Many respondents cited an internship or previous employment as crucial to their current position, yet graduate programs more often encourage students to remain cloistered within the confines of the department. Departments could build alliances with local cultural heritage organizations in their city or town — museums, libraries, archives, etc. — and work with students to engage with those partners either through their research, or through short-term employment or internships.
  • Encourage (and provide funding for) students to become members in relevant professional associations, even if the students do not intend to pursue careers as faculty.
    Professional associations can provide useful opportunities for networking and professionalization that extend beyond the limitations of an individual department. Some, such as the American Alliance of Museums or the American Association for State and Local History, offer professional development opportunities more specifically geared toward careers in various realms of public humanities.
  • Work to expand the understanding of what constitutes scholarship.
    Rather than evaluating students exclusively on their writing, encourage faculty to develop collaborative project assignments that allow students to work together in a variety of roles and to communicate their findings to an array of expected audiences. Training faculty in how to evaluate such work is critical, and can be challenging, especially where digital work is concerned. Tools such as the guidelines developed by the Modern Language Association can help facilitate the process of making different kinds of scholarship legible to evaluators [“Guidelines for Evaluating Work in Digital Humanities and Digital Media” 2012]. Departments should also lobby for the acceptance of non-traditional dissertations that allow students to assemble and present their research in a way that makes sense for their future goals, and for the nature of their particular project.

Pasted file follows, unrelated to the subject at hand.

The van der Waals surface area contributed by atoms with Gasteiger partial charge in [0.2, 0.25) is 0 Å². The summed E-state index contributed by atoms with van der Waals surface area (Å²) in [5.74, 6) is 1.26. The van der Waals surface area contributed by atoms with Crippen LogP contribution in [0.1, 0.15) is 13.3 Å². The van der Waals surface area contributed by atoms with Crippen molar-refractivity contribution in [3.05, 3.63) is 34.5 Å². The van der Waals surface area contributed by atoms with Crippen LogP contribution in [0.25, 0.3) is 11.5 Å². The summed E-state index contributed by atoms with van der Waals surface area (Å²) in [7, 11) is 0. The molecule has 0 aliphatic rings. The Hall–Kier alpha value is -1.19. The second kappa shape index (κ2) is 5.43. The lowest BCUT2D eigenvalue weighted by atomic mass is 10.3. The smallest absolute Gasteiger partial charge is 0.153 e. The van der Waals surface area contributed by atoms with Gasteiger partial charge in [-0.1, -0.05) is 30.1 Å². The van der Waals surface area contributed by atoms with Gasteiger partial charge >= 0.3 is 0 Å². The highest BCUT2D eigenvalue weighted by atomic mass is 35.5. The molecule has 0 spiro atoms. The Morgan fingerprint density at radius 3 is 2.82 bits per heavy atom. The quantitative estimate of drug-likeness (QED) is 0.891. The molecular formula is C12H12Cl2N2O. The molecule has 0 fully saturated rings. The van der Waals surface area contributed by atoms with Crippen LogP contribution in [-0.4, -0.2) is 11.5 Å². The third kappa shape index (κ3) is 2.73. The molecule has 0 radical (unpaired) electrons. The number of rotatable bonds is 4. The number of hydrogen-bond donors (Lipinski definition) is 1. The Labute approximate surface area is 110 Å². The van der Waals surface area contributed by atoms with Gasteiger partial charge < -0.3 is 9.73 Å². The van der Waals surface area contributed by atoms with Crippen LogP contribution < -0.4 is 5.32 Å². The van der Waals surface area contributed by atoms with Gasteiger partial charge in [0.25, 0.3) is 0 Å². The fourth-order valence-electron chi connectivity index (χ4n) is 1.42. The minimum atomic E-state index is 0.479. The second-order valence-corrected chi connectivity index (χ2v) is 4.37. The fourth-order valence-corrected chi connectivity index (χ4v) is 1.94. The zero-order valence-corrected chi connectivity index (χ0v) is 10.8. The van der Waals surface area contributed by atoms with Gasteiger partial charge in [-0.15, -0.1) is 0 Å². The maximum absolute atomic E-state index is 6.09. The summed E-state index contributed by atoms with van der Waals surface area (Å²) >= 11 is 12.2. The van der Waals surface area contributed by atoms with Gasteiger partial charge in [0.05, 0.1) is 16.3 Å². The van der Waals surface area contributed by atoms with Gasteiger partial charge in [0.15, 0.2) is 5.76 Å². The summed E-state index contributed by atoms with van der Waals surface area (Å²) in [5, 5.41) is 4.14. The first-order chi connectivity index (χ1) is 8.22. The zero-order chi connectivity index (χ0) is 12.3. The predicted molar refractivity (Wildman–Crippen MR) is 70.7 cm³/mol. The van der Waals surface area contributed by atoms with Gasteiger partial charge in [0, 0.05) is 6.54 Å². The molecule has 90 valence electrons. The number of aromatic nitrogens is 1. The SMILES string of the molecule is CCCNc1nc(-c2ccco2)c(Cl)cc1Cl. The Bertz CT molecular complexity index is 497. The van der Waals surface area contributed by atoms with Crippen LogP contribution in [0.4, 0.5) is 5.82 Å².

• Graduate departments should critically examine the kinds of careers that they implicitly and explicitly promote, and consider ways to increase the visibility of the varied paths that scholars pursue.
    One way to do this is to compile lists of people working within the university system that hold advanced degrees, so that students can see potential paths and make useful connections. Stanford has taken positive steps in this direction by listing staff members that are willing to serve as mentors to humanities doctoral students, and by developing a speaker series to highlight the varied careers of these members of their community [Stanford University 2012].
  • Make a much stronger effort to track former students (including those who may not have completed a degree), and to encourage current and prospective students to connect with former students.